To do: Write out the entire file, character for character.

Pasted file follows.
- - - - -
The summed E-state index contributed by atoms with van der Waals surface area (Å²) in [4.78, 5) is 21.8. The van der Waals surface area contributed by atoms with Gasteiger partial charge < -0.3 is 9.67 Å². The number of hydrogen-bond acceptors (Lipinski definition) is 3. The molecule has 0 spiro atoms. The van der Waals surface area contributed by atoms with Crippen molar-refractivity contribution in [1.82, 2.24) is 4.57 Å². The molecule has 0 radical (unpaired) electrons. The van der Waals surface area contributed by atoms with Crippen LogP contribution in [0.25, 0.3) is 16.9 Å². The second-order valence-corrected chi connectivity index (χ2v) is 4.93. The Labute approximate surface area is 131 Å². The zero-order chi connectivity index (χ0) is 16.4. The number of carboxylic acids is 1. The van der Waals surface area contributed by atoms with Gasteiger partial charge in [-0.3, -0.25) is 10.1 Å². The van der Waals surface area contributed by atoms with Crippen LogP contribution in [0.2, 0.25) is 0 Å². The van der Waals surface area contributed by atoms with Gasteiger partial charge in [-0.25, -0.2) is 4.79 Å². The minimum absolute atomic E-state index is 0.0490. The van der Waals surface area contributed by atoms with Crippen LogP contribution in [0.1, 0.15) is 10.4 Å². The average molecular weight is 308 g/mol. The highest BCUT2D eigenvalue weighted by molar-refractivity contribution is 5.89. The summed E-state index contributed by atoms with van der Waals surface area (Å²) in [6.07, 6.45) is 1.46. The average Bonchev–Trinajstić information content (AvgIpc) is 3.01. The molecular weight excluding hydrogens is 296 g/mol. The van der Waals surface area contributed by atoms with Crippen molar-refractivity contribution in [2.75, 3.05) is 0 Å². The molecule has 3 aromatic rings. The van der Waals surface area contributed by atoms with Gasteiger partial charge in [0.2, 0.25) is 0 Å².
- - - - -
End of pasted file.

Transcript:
The summed E-state index contributed by atoms with van der Waals surface area (Å²) in [4.78, 5) is 21.8. The van der Waals surface area contributed by atoms with Gasteiger partial charge < -0.3 is 9.67 Å². The number of hydrogen-bond acceptors (Lipinski definition) is 3. The molecule has 0 spiro atoms. The van der Waals surface area contributed by atoms with Crippen molar-refractivity contribution in [1.82, 2.24) is 4.57 Å². The molecule has 0 radical (unpaired) electrons. The van der Waals surface area contributed by atoms with Crippen LogP contribution in [0.25, 0.3) is 16.9 Å². The second-order valence-corrected chi connectivity index (χ2v) is 4.93. The Labute approximate surface area is 131 Å². The zero-order chi connectivity index (χ0) is 16.4. The number of carboxylic acids is 1. The van der Waals surface area contributed by atoms with Gasteiger partial charge in [-0.3, -0.25) is 10.1 Å². The van der Waals surface area contributed by atoms with Crippen LogP contribution in [0.2, 0.25) is 0 Å². The van der Waals surface area contributed by atoms with Gasteiger partial charge in [-0.25, -0.2) is 4.79 Å². The minimum absolute atomic E-state index is 0.0490. The van der Waals surface area contributed by atoms with Crippen LogP contribution in [0.1, 0.15) is 10.4 Å². The average molecular weight is 308 g/mol. The highest BCUT2D eigenvalue weighted by molar-refractivity contribution is 5.89. The summed E-state index contributed by atoms with van der Waals surface area (Å²) in [6.07, 6.45) is 1.46. The average Bonchev–Trinajstić information content (AvgIpc) is 3.01. The molecular weight excluding hydrogens is 296 g/mol. The van der Waals surface area contributed by atoms with Crippen molar-refractivity contribution in [2.75, 3.05) is 0 Å². The molecule has 3 aromatic rings. The van der Waals surface area contributed by atoms with Gasteiger partial charge in [0.2, 0.25) is 0 Å².